02:09 – Meet Kelly!
03:05 – Kelly talks true crime | WGN Radio
07:21 – It takes a balance - you need the 'yes' people and the naysayers to keep you from making crappy decisions
08:36 – The first step to changing your firm's culture - you've gotta know you have a problem!
10:21 – Speaking of problems, we talk about the melee surrounding audit watchdog, PCAOB, and KPMG | WSJ
10:52 – We humans tend to take a one-dimensional viewpoint when it comes to fraud
12:53 – You can't rely on people's personal perceptions. You have to show them concrete examples of ethical lapses to paint a really clear picture
13:51 – How do we remove the incentives for unethical behavior?
16:02 – Ethics training needs to focus on real-life, practical scenarios that actually relate to the people involved
18:27 – When you’re talking about a company with hundreds of thousands of employees, ethical issues are critical!
20:54 – Financial relationships, in any profession, can create a perverse incentive to ‘look the other way’
23:36 – What your expense reports really say about you | WSJ
23:59 – Kelly’s required ethics and fraud reading/listening list includes the docuseries, “Dirty Money”, a podcast called The Dropout, and John Carreyrou’s book, “Bad Blood”
25:56 – Kelly gives us a brief synopsis of her film, “All The Queen’s Horses” | YouTube
29:04 – While she uses film as a teaching platform, Kelly has no plans to make more films.
Connect with KellyKelly Richmond Pope
Kelly's TEDx Talk https://www.ted.com/talks/kelly_richmond_pope_how_whistle_blowers_shape_history/up-next%3E
All the Queen's Horses - Website: https://www.allthequeenshorsesfilm.com/
All the Queen's Horses - YouTube: https://youtu.be/dpr2A3S3CNk
Episode Art Photo Credit: April Blankenship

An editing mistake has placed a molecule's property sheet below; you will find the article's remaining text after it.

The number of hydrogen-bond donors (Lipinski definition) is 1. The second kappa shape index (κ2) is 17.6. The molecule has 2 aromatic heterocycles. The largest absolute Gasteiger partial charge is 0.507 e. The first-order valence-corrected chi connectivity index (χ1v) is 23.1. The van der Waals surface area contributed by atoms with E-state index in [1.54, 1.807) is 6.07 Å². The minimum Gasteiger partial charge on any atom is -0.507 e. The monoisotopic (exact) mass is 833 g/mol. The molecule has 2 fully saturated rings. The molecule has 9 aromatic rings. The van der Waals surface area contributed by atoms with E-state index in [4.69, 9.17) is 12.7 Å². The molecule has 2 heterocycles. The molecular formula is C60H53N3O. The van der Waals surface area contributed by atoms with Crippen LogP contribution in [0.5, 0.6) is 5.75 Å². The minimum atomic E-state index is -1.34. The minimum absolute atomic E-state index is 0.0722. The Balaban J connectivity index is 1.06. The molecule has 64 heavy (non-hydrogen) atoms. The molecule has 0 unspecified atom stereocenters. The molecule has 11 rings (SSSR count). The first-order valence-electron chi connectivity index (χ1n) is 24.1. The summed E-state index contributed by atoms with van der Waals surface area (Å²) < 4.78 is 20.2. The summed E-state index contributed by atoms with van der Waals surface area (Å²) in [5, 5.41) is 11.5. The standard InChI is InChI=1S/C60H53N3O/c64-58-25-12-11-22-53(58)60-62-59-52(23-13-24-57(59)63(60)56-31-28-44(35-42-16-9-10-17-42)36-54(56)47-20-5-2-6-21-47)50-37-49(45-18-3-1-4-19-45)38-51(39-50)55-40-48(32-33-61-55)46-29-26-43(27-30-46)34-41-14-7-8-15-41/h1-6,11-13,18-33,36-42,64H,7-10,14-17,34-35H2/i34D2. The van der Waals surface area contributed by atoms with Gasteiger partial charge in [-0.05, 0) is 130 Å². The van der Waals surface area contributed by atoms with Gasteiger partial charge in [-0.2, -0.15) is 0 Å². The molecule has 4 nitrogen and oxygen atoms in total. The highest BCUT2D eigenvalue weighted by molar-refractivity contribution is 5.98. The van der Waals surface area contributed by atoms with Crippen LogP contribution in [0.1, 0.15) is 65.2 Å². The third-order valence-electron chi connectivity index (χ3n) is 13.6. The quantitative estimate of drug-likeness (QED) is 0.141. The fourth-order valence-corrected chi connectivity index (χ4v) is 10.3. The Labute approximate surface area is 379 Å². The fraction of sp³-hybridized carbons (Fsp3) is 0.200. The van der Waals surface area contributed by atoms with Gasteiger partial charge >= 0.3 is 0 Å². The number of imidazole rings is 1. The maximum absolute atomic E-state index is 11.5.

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TranscriptThis episode of The Cloud Accounting Podcast is sponsored by Teampay. Wouldn't it be great if you had a way to automatically enforce spend policies and gain full transparency into requests for funds all the way to reconciliation? Or what if you could do that while empowering your employees to buy what they need, when they need it? Teampay gives total control and real-time visibility into spending. Teampay's distributed spend management platform automates the purchasing workflow and gives you proactive controls and real-time visibility over a company spend. Teampay also empowers your employees with a user-friendly purchasing experience. When employees make a request, Teampay automatically enforces policies, issues intelligent payments, and automatically sends the transaction data to your accounting system pre-coded. To learn more about how Teampay modernizes how you manage spending, head over to CloudAccountingPodcast.promo/teampay. That is Cloud Accounting Podcast dot promo forward slash T-E-A-M-P-A-Y.Kelly Richmond Pope: So, I think behind every good fraud is two things - a whistle-blower and a cultural problem ... Blake Oliver: Welcome [00:01:00] to The Cloud Accounting Podcast. I'm Blake Oliver. David Leary: I'm David Leary. Kelly Richmond Pope: And I'm Kelly Richmond Pope. David Leary: Kelly, thank you for joining us here at Sage Intacct Advantage. This is day two or three of the conference. Kelly Richmond Pope: It's day one for me. Blake Oliver: Yeah, this day two. The Accountant Day was yesterday, I think. David Leary: All these feel like five-day conferences, these days. Every conference feels like day five. You're always looking for coffee and hot water. But Kelly, thank you for joining us. I just go through all the sessions, and I find one that looks interesting. I know you had a session - "Why Ethics and Culture Matter." [00:01:30] Kelly Richmond Pope: Yes, it's coming up. David Leary: Oh, you haven't done it yet. Kelly Richmond Pope: I haven't done it yet. Blake Oliver: Oh ... David Leary: So, if you're listening, go attend the session- Kelly Richmond Pope: Right! David Leary: -but we're not broadcasting live, so this is not gonna help you [crosstalk] Blake Oliver: Yeah, this is gonna be like two weeks later, so we will just assume it was amazing. Kelly Richmond Pope: Of course! Blake Oliver: Actually, I've had the privilege of hearing you speak in the past at a different conference, so I'm really looking forward to talking to you today. Kelly Richmond Pope: Well, thank you. Blake Oliver: On a similar topic, kind of. I think the last one was on fraud. Kelly Richmond Pope: Yes. Blake Oliver: But we [00:02:00] know that fraud, and ethics, and culture are all interrelated subjects, right? Kelly Richmond Pope: Right because ethics ... Well, fraud is the absence of ethics, so they're all related. David Leary: And just for our listeners who aren't aware of who you are, you have a documentary on Netflix; you have TED Talks out there. I think your TED Talk has 1.5 million views, I saw? That's impressive. What else do you do? Because you're obviously multi-talented. You're a professor ... Kelly Richmond Pope: I'm a professor. My training is- that's my home. I'm a teacher. I feel like I'm a teacher. But I [00:02:30] am an associate professor in the School of Accountancy and Management Information Systems at DePaul University in Chicago. I teach managerial accounting, and forensic accounting. I'm a filmmaker; I host a radio show on WGN Radio on Monday nights - a true crime radio show from 10:00 p.m. to 1:00 a.m. in the morning. Blake Oliver: And you do that live? Kelly Richmond Pope: I do it live. Blake Oliver: Wow ... Kelly Richmond Pope: Yeah. Blake Oliver: Then, you gotta get up and go to class? Kelly Richmond Pope: I teach three classes on Monday. My last class ends at 9:15, and I'm in the studio at 10:00. [00:03:00] Blake Oliver: That's a long day. Kelly Richmond Pope: It's a long day. Blake Oliver: So, it's true crime ... Do you cover like financial crimes, and ...? Kelly Richmond Pope: We cover all kinds of crimes. I have a co-host. His name is whose name is Bill Kresse. He also teaches at Governor State in the Chicagoland area. We cover all kinds of crimes. So, this past week, we had Al Capone's granddaughter on. She had just written a book, so she was just talking about the life of being Al Capone's granddaughter. Blake Oliver: Wow ... Kelly Richmond Pope: We then talked about real estate scams and how celebrities are being used to [00:03:30] get people to come to these real estate seminars that end up being just sort of fraudulent. So, we talk about all different kinds of things. David Leary: Why is ethics and culture so important to you? Because I think you've talked about ... I think your TED Talk is on whistle-blowers, and that's a lot of culture-related ... People don't have the courage to be a whistle-blower because of culture, sometimes, at the company. Kelly Richmond Pope: Well, I think what we're seeing right now is when we see all of these fraud stories, and we think about them being ethical lapses, it really comes back to culture. [00:04:00] Take Boeing, for example. Boeing is a culture story or an ethical-cultural-deficiency story because you have a pilot who knew something was wrong, reported it, and no one listened, so now, we have deaths. That's a cultural issue as to why we wanna bury that type of information. You think about what's happening with the opiate crisis, where doctors are getting paid to find people to give these prescriptions to. That's a cultural [00:04:30] issue. So, I think behind every good fraud is two things - a whistle-blower, and a cultural problem. That's why it's important to me. David Leary: In many cases, these frauds, people saw them happening, but the culture just prevented them from- Kelly Richmond Pope: Absolutely yeah. It's almost like if we can get away with it, we do. That's not good, so I think it's something that we need to talk about. I think people need to evaluate [00:05:00] the culture that they work in and what they contribute to that culture. How it relates to whistle-blowers is how do we embrace a person that is coming forward and saying something? Sometimes, it's hard to wrap your hands around somebody that's doing something different than you are or saying something different than you are. Blake Oliver: In the case of Boeing, my understanding is that pilots testing the new software, or the new planes in the simulators, detected issues. They reported [00:05:30] them, or they felt- it was like they felt pressure from management not to bring up these issues? Kelly Richmond Pope: Yeah, culture. Blake Oliver: What should Boeing be doing, or what should they have done to make that not happen? Kelly Richmond Pope: Sure. I think that the one thing Boeing could do, or any company, is you have to listen to your first line of defense, and that's your employees; in Boeing's case, it's your pilots. If I look at my organization, which is DePaul, it's gonna be either students or professors. You wanna listen to your first line of defense [00:06:00] because they know. So, when you silence them, what do you have? You're gonna have a problem because either people aren't gonna say anything, or they're going to just turn a blind eye to things that they see all the time, which is not good. I think that what they should have done is had a better reporting process, where that person or people can be embraced, should be embraced, and not scared to come forward. Blake Oliver: So, actually celebrate your internal whistle-blowers, [00:06:30] or- Kelly Richmond Pope: Celebrate might be a strong word. Encourage ... Blake Oliver: Encourage it. Kelly Richmond Pope: Well, I guess celebrate's a good word because you wanna know if your airbag isn't working. If your person on the assembly line knows that there's a deficiency, or if they know that you put some type of product that's gonna explode on impact, then you want that person to tell. You don't wanna find out the hard way. David Leary: You'd think it would be rewarded more because if you're a CEO of a company, you don't want a bunch of Emperor's [00:07:00] New Clothes people telling you how great everything's going, and you're just blind to this real risk that's there. Kelly Richmond Pope: You say that but actually, sometimes we do. Think about the kind of people that a lot of us surround ourselves by - our friends. Typically, our friends aren't gonna go against you. When you have something that- Blake Oliver: Well, that's why David and I hang out because he tells me what he's thinking. Kelly Richmond Pope: But you think about, when you have a controversial issue that you're deciding about, you have two people you can call - the one that you know is gonna always disagree, or the one that you know, that's [00:07:30] going to agree with you. Sometimes, we might choose the one that agrees with us so that we can get the outcome that we wanna have. I think that it's human nature to want what you want, and sometimes, you don't wanna hear that other side, but you need to have both people, both parties in your life to stop you from those bad decisions. David Leary: So, if you have a management problem, if you wanna call it that- a culture problem, can you change your culture - the behavior? Kelly Richmond Pope: I think you definitely can change your culture. Now, this is a very broad [00:08:00] question, broad answer, but think about how things change with the new C-suite, how things change with a new employee, new employees, how things change with a new building, how things change with a new logo. So, I definitely think you can change your culture, you just have to want to. Blake Oliver: Any tips ...? I mean, I know there's no just easy solution to these things, to changing a culture. Is there something ...? What's the best tip you have for doing that - for [00:08:30] a traditional firm, right? Kelly Richmond Pope: Let's use an example; let's use Theranos, and Elizabeth Holmes. Blake Oliver: We love that story. Kelly Richmond Pope: A place that had a very wicked culture. There was only one choice, and that's to follow what everybody was doing. You couldn't be a naysayer. How do you change that culture is just by listening to people. Maybe ask them to report something anonymously, put it in a box, and you read all the comments together, and you address [00:09:00] them either in a newsletter, or a video. You have to be diligent to wanna change your culture - if you notice you have a problem. The first thing is, do you know you have a problem? Sorta like Alcoholics Anonymous - you gotta know you have a problem! This episode of The Cloud Accounting Podcast is sponsored by Bill.com. As a listener, you've probably heard Blake and I speak about Bill.com on numerous occasions. It feels like they are discussed monthly in either new news or new announcements, but I'm betting there are some things you don't know about Bill.com. Did you know customers use the Bill.com platform to process over $70 billion in payments for the 2019 fiscal year? That they partner with several of the largest U.S. financial institutions, like Bank of America, PNC, and Chase? More than 70 of the top 100 U.S. accounting firms use Bill.com. Bill.com not only connects to all the popular accounting-software providers, they also connect to many of your favorite apps, as well. To learn more about how Bill.com's, AI-enabled financial-software platform creates connections between businesses and helps manage cash inflows and outflows, head over to CloudAccountingPodcast.promo/bill. That is Cloud Accounting Podcast dot promo forward slash B-I-L-L.Blake Oliver: Well, speaking of organizations that may not know they have a problem, the PCAOB ... I have been following some of these stories recently, in The Wall Street Journal. Kelly Richmond Pope: Sure. Blake Oliver: It's just a major ... I don't wanna swear on the podcast, but there's a big problem there in that ... Well, first, there was the KPMG [00:10:30] scandal involving inside information going from PCAOB inspectors to KPMG partners telling them which audits are gonna get inspected. The worst ethics violation I've heard of in a long time- Kelly Richmond Pope: What's interesting about that is, if we talk to anybody walking around here right now and ask them are they ethical, they're all gonna say yes. Blake Oliver: Right. Kelly Richmond Pope: But then, when you start giving them various scenarios and ask them to reason through different things, you're gonna see different answers. I think even [00:11:00] with the KPMG-PCAOB situation, they didn't think they did anything wrong. When they were doing it, they're like, "I'm a good person ..." Because we think of fraud, really, in a one-dimensional way. "I don't steal people's money. I'm not murdering anyone. So, I'm a good person." But there's lots of ways you can commit crimes ... Violent crimes are not the only way, but I think that we have convinced ourselves that crime looks a certain way, and, "If I don't do that, then I'm a good person." You can still break rules, and you can still [00:11:30] go to jail. Blake Oliver: So, what can they do ...? Do you think that it's savable, that the PCAOB can actually become a force for good in the accounting world, or is it just a giant waste of money? Because, up to this point ... Kelly Richmond Pope: Well, I think with the PCAOB ... That's one bad apple. I don't think the whole thing is over, but I do think that they're gonna have to be more strategic about how they train. You need to give people [00:12:00] some exact scenarios of what an ethical lapse looks like. For example, "If you go and get hired, you can't pull information ..." People need exact definitions, because I think even the way we teach ethics in college, we often teach it from a very theoretical perspective. You really need practical application; practical application. I had a student who wanted to order something from online. Let's just say it was a book bag, and [00:12:30] their roommate had ordered the book bag, and they were already- they were in the same household. You could get 20 percent off if you were a new customer of this company. The student had already used the discount before, and the roommate had used the discount before. The student said, "Well, I really want this book bag. If I use my dog's name, how would they know?" Point being, we need exact examples of that's wrong. Just because you won't get caught. doesn't mean that it's not [00:13:00] wrong. But I think that we need to show people examples of what an ethical lapse looks like because we're just so bent on, "I haven't stolen money. I haven't murdered anybody. I'm a good person." When you go to those outliers, it leaves a lot of room for people to say, "Yeah, I'ma hire David, and I'm gonna ... David bring your information over here, and we're gonna use it." David Leary: I imagine, in the accounting industry, it's kind of ironic, right, because CPAs and accountants who would pride themselves on they were ethical ... Then, every [00:13:30] single person's probably fudged their time sheet. Kelly Richmond Pope: Oh, sure- Blake Oliver: Probably. Kelly Richmond Pope: I mean, yeah, absolutely. Everyone's probably photocopied their kids' birthday invitations on the work computer, at some point ... Let's not say everybody, but at some point, there's something we've done. Some people can stop themselves. Other people can't. Blake Oliver: Ethics training is all great. We should all do it. But sometimes, the underlying structure, the underlying way things are set up [00:14:00] causes people to behave unethically simply because of the incentives. So, I'm thinking in particular of audit; the audit profession, where there's all this talk about how we need to do better education for auditors so that they actually do their jobs and whatnot. But, when an auditor is selected and hired by their client - that's the way we've got it set up in this country - they're naturally going to act in the best interests of their client more of the time than the general public, like the stakeholders, investors [00:14:30] and whatnot, because there's money on the line, right? Kelly Richmond Pope: Mm-hmm. Blake Oliver: Ron Baker likes to say you can't be independent when there's a financial- when you're getting paid. You can't be independent. Kelly Richmond Pope: Sure. Blake Oliver: What do you think about changing up the way audit firms are selected? Kelly Richmond Pope: Well, first, let me go back to your first comment, because I don't think all ethics training is good. I think it's done poorly, for the most part. I think that's our first problem is we're not pushing people to think about [00:15:00] the scenario hard enough. We're treating it like, "Here are the rules; check the box," and that's not how you have to do it. You really have to put a person in a scenario to force them to think about, "Hmm, well, have I done that before?" That's some of the things that we'll do at the beginning of my session. I have some scenarios. We have to poll, and we get some poll information. Every time I've done this, you see a lot of variability. Now, there is a right answer, but the way we rationalize this answer in a large group sort of changes. That's the first thing. I think [00:15:30] that all ethics training is not good. I think it's- there's a little bit of good and a whole lotta bad. David Leary: I can say, based on me, after a 20-year career at Intuit, you have to do these trainings every year ... The ethical training, the scenarios were just so far-fetched that they weren't probably representative of 99 percent of the employers. Kelly Richmond Pope: Sure. David Leary: It was like some king in some country wants you to build a building in his place ... Kelly Richmond Pope: It was the outlier. David Leary: Yeah, it was the outlier, and it wasn't the day-to-day real ethical [00:16:00] questions that probably happen to every single employee. Kelly Richmond Pope: Right, and that's what you need. You need those type of scenarios to push them to think. For example, the one that we're gonna do today is you took a cab, and the cab driver gives you a receipt, and they ... They give you a blank receipt, and they also give you the actual receipt from the meter- David Leary: Before you continue, is this gonna be a quiz, like Blake, and I can answer, like yes/no? Kelly Richmond Pope: You can, sure. Okay, so this is the scenario. I'm putting you guys in a scenario. You ready? Blake Oliver: Yes. Kelly Richmond Pope: Okay. [00:16:30] So, you take cab. Forget Uber. Forget Lyft. You take cabs. I still take cabs. Blake Oliver: There's the first problem ... Kelly Richmond Pope: Okay, so you take a cab, and at the end, they hand you your receipt, and they give you a blank receipt, because cab drivers do that. Blake Oliver: Yes. Kelly Richmond Pope: Sometimes, they'll even say, "How many receipts do you need?" Has that ever happened to you? Blake Oliver: I've had the blank receipt for sure, yeah. Kelly Richmond Pope: All right. So, when you go to submit this receipt, you add $2. Is that okay? Blake Oliver: No, I would not do that. David Leary: No. Kelly Richmond Pope: What if you tipped? [00:17:00] Blake Oliver: I would consider the tip to be part of the fare, yeah. Kelly Richmond Pope: So, you might add $2. Blake Oliver: Yeah [crosstalk] if I actually gave him the $2. David Leary: If I gave the $2, then I'd write that down, yes. Kelly Richmond Pope: But is it anything wrong which is adding $2. It's just $2. What if you use the blank receipt, and you forgot what the amount was, so you're just rounding. Is that wrong? Blake Oliver: That's like time sheets, right? Then there's nothing ... Well, I mean, you've gotta choose a number, so you try to be as accurate as you can, right? Kelly Richmond Pope: So, you added $2. Is that wrong? So, you'd think it was $5.25, but by [00:17:30] the time you added the tip, you don't know ... Maybe- David Leary: Or even my handwriting. Sometimes, it's like, is that a seven or a nine? Kelly Richmond Pope: Right. Blake Oliver: Right. Kelly Richmond Pope: So, just to make it even, you add $2. Is it wrong? Blake Oliver: I don't know. Is it wrong? This is the "Is it wrong in the big balance sheet in the sky" sort of way ... Yeah, I guess, but, does it ... Is it material is maybe my question as an accountant. If it's immaterial, then ... David Leary: That's where I'm thinking ... It's a lame argument - it's victimless; nobody got hurt. I'm [00:18:00] not justifying that, I'm just ... Kelly Richmond Pope: But just think, we're in this scenario ... I'm pushing a little bit because your first response is wrong. I say, wait a minute ... What if you forgot what the fare was, and you're just trying to guess, and you just you have to submit it ... Are you gonna pay it? You gonna cover the extra $2. I mean, you just added $2. I didn't say you were stealing. I just said you couldn't remember. Blake Oliver: Did I do it knowingly, or ...? Kelly Richmond Pope: What was your intent? Blake Oliver: That's what's hard to know is intent, right? Kelly Richmond Pope: These are the things that we need to talk about. This [00:18:30] is the way we need to talk about our decision-making because it might not be a big deal for us, the three of us, talking about it, but if you have 300,000 employees doing it, it could definitely be material then. So, I think that we need to be more practical about how we approach the way we reason through decisions. Blake Oliver: I like that. Yeah, less theoretical, more practical. Kelly Richmond Pope: Less theoretical, more practical. The problem, I think, with our profession is because we have a code of ethical conduct, we just sort of look at those things and say, "Check, check, check, check, check," but [00:19:00] what are the scenarios that match with those, we don't do. So, we really have to push ourselves to think about what would you do? Blake Oliver: You know, the only problem, Kelly, with this is that if we push the accounting profession to do this, then they'll want to create a rule for every potential situation, so we'll end up with an accounting ethics handbook that is 400 pages- Kelly Richmond Pope: That's true. Blake Oliver: -and has 5,000 rules in it. Kelly Richmond Pope: That's true. That's true. That was the first thing. The second part of your question was what can we do/what should we do? I don't know. If I knew that, I wouldn't be sitting here on this podcast with you. [00:19:30] Blake Oliver: I'd love to get your take on this ... One argument is let's change up how auditors get selected. So, instead of having companies select their own auditors, let's have the financial stock exchanges, select the auditors instead. That way, there's less of an incentive for an auditor to overlook something, in order to maintain that client relationship and not lose the engagement. I guess some [00:20:00] of the evidence cited for this is that, in PCAOB inspections, something like 20 to 50 percent of audits fail inspection. That means that the people who are supposed to be checking these numbers - the auditors - are doing a bad job in one out of five audits, at a minimum. That's just of the ones we've inspected, right? Kelly Richmond Pope: But think about this ... Think about other professions. We go to the doctor. We pay the doctor to give us bad news. We pay the dentist to give [00:20:30] us bad news. Why do we have to be any different? We incentivize other professions to give us good or bad, so why is this any different? Blake Oliver: Well, and actually, you brought up the opioid crisis. It's people paying doctors for prescription medicine is what ... The doc doesn't want to lose a patient- Kelly Richmond Pope: Sure. Blake Oliver: -so they prescribe the medication. Kelly Richmond Pope: Yes. Blake Oliver: And they wanna get paid, so there's a financial relationship that causes that perverse incentive, where the doctor is now prescribing [00:21:00] you more medication than you need. You get addicted. The pill- what do they call them? The pill factories- Kelly Richmond Pope: Then, the pharmaceutical is giving you a kickback. Blake Oliver: Right, and ultimately, that's who everyone's going after is the pharmaceutical companies, because they got all the money in the end. Kelly Richmond Pope: Sure. Sure. I think when you ... The pharmaceutical giving the kickback is the big issue because they're the ones that created the incentive, but I think when you think about patient to doctor, you [00:21:30] do pay your doctor to give you all information. We don't pay our doctor just to give us good information. So, why can't this work the same way? Blake Oliver: So, here's the difference is that I, as the audit committee ... Well, I guess it depends. So, I'm paying for the audit. You're my CPA. I'm paying you to audit me, but that audit isn't really for me; it's for my investors. Kelly Richmond Pope: Okay. Blake Oliver: maybe; but, if I'm a smaller company, maybe I don't have that. I want the audit to come out clean because I'm managing this company. My investors wanna see the truth. So, we have [00:22:00] different interests. Kelly Richmond Pope: Sure, but then, the question becomes will the regulatory agencies really care that much about the investors' interests? I don't know if we can alleviate the problem. Just be good. Just stop lying. That's just about it. Just stop it, you know? Just stop it. Blake Oliver: Maybe we should really be punishing these crimes. Kelly Richmond Pope: Sure. Blake Oliver: Because I feel like a lot of these auditors get just a slap on the wrist. Kelly Richmond Pope: Right, and going back to Theranos, if Elizabeth Holmes [00:22:30] gets a slap on the wrist, oh, my goodness! What kind of message is that? Or even Varsity Blues situation with the celebrities lying about their kids playing sports, and they don't even play the sports. If they just get a slap on the wrist, what are we really saying? Blake Oliver: Yeah, so maybe that's ... I'm one of those people, I'm for drastic changes in the way we do things. But, yeah, maybe if we just actually enforce the rules we've got. Kelly Richmond Pope: Sure. [00:23:00] Blake Oliver: That would help, too. Kelly Richmond Pope: Enforce the rules we have. Follow the rules we have and enforce the rules when they're not followed. David Leary: Just bringing this back down to a smaller firm, maybe I have a small accounting or bookkeeping firm; I have 10 employees. What's the best way for me to ensure I have this ethical culture there? Is it just me leading by example? Is it ... Are there bigger training programs or groups I could be part of? The one thing I think about it is a big corporation's going to have an ethics hotline, there [00:23:30] an ethics hotline service I could subscribe to? What's options are out there as a firm owner [crosstalk] Kelly Richmond Pope: I think there are a lot of cost-effective options. For example, you could share an article, like an ethics-related article. There was a really good article in The Wall Street Journal a few weeks ago, and it's in my presentation today. It was about what expense reports tell you about your soul. Did you guys see that? David Leary: I think we covered it on the podcast. Kelly Richmond Pope: Did you talk ... It was the Grifter, [00:24:00] the Rookie, the Sidestepper ... They had these different classifications. Share it. Talk about it. Have a brown bag. Doesn't cost you a lot of money to do that. There are TEDTalks. You could share mine. There's things that you can do as a leader that you can share with your employee base that gets the message that you care about how people see ethics and fraud in decision-making. You don't have to be a large company to show that you care [00:24:30] and that you value this. Of course, you wanna lead by example, but it doesn't take a lot to show that this is something that's important to you. There's a good movie, a good docuseries on Netflix. It was called Dirty Money. Alex Gibney's docuseries. David Leary: Watched some episodes of that, yeah. Kelly Richmond Pope: Again, send out an email. "Hey, team, I watched this episode. I watched this show. Would love to have a brown bag and talk about what you think about it." I mean, there's ... People just want human connection. There's lots of material [00:25:00] that you can share. David Leary: You could have your staff listen to this podcast- Kelly Richmond Pope: You could have your staff listen to this podcast. Something that we do in my class is we listen to the Dropout Podcast. Some of the students read John Carreyrou's book, "Bad Blood," but we also listen to the Dropout Podcast. A couple weeks ago Tyler Shultz's attorney in class talking. There's small ways that you can create a culture that I think we just think we don't have time, but we really do. Blake Oliver: So, Kelly, you [00:25:30] are a filmmaker. Kelly Richmond Pope: I'm a filmmaker. Blake Oliver: Which is so cool, and I feel like I'm on late night because I've got this postcard with your movie poster on it. I'm gonna put it on the table right now, and the camera's gonna zoom in. It's called "All the Queen's Horses." Kelly Richmond Pope: Yes. Blake Oliver: The subtitle is, "How could one woman steal $53 million without anyone noticing?" Kelly Richmond Pope: Yes. Blake Oliver: What is this film, and where can we watch it? What's it about? Kelly Richmond Pope: The documentary chronicles [00:26:00] the fraud committed by this woman. She was a city comptroller of Dixon, Illinois. The documentary talks about how she did it. How does one person do that? That's a lot of money. Blake Oliver: They're a small town, too- Kelly Richmond Pope: 16,000 people. Blake Oliver: So, how did nobody notice? Kelly Richmond Pope: Well, this is the thing. There were red flags that were missed, but it's not that people didn't notice them; they just didn't know what to do about it. There's lots of red flags. I'm sure if we walked to our room in this hotel, we would notice red flags. [00:26:30] What're we gonna do with it? Who're we gonna talk to? We might not know, so we might just keep walking and keep moving. The same thing in Dixon, people noticed things; they just didn't know what to do with it. The documentary is really about how something like this not only can happen in Dixon, but can happen anywhere, whether it's a small company, large company, medium-sized company. The one thing that I caution people about "All the Queen's Horses," is don't think because it's the government, it can't happen to you. The fraud schemes are the same. The environment's [00:27:00] changed, but the schemes are the same. So, if you read a fraud book from 20 years from now, you're still talking about money laundering. We're still talking about embezzlement. We're still talking about financial statement fraud. We're still talking about the same schemes, just with different players. You can find it on iTunes, but I guess iTunes has gone away now, right? Is Apple doing away with iTunes? David Leary: We'll find it and put it in the show notes, for sure [crosstalk] Kelly Richmond Pope: It's YouTube. You can rent it on YouTube, Google Play, Amazon, and then, [00:27:30] probably your local cable, but your local cable's gonna be the most expensive way to watch it. Blake Oliver: As always. David Leary: Well, one of the frauds that we've been really covering the last five, six, seven weeks here, on the podcast, about on a weekly basis, is the MyPayrollHR fraud. Blake Oliver: Have you heard about this one? Kelly Richmond Pope: Share, please. Blake Oliver: So, gosh, how do we summarize it? Owner of a payroll company in Clifton Park, New York, basically had a bunch of business entities, was borrowing money on fictitious businesses, and diverted how many [00:28:00] millions of dollars from a payroll- David Leary: What he did is he changed the ACH file at the last minute and took all ... He withdrew the money from all the employers, and then that goes to an ACH company to distribute the ACH funds to all the employees' bank accounts. He diverted that back to his- Blake Oliver: Own bank account [crosstalk] He's a payroll processor. David Leary: So, what happened ... Then, there was a bunch of domino effects of this; a whole bunch of- Kelly Richmond Pope: How did he have control to do that? David Leary: Apparently, the ACH system is ... Anybody can just- Kelly Richmond Pope: Hackable? David Leary: It's not even hackable. It's like a file- Blake Oliver: It's like a spreadsheet. David Leary: -text file ... Somebody just changes it. Then, on [00:28:30] top of that, which is even crazier, is apparently the law firm has to keep their client's escrow funds in an escrow account. Apparently, if you run a payroll company, you can just keep the funds co-mingled with your other funds, which is, from an industry perspective, a little on the crazy side. For a decade, apparently, after they've dug into this now, he's running this fraud for a decade of this kiting between the one company to the other company ... Then, one day, it just became this $36 million fraud, just like that. Blake Oliver: So, what was your question, David? David Leary: I don't even know what I was ... I [00:29:00] was gonna give you the next movie idea, but you haven't heard of it, so we'll have to fill you in. Blake Oliver: I'm one and done. I'll use film as a platform to train and teach. I just finished creating this investigative, immersive experience with my co-creator, Ronnie Jackson, called "Red Flag Mania." It involves- or it includes a short film. It puts you in this scenario, and you have to solve this case. You watch a film; you're given a case box of evidence; you [00:29:30] have to solve the crime; then, there's a big reveal at the end. I'll use film that way, but I'm not doing a film again. I'm one and done. I'm a one-hit wonder, sorta. David Leary: Kelly, what's the best way for people to get a hold of you? Kelly Richmond Pope: I'm on all social platforms. I'm on LinkedIn, which, by my name, Kelly Richmond Pope; I'm on Instagram, but that doesn't feel very professional. My Instagram is like pretty pictures, but I don't really have any pretty accounting pictures up there. Blake Oliver: That's why we haven't done an Instagram yet, for our podcast. It's like what do we take a picture of? Kelly Richmond Pope: Yeah, it's weird, right? If [00:30:00] you think about, like all the platforms have their place. So, you think about Instagram being very personal and pictures. Facebook feels very personal. When work people want your Facebook, I'm like, "Un-uh ... No. I don't want that relationship with you. I want you on LinkedIn" Then, Twitter- Twitter, and LinkedIn seem similar to me, except the Twitterverse is just very crowded. But social channels are just @KellyRPope. Then, LinkedIn is just my name - Kelly Richmond Pope. Blake Oliver: Thank you for [00:30:30] your time today, Kelly. Kelly Richmond Pope: Thanks for having me. It was fun.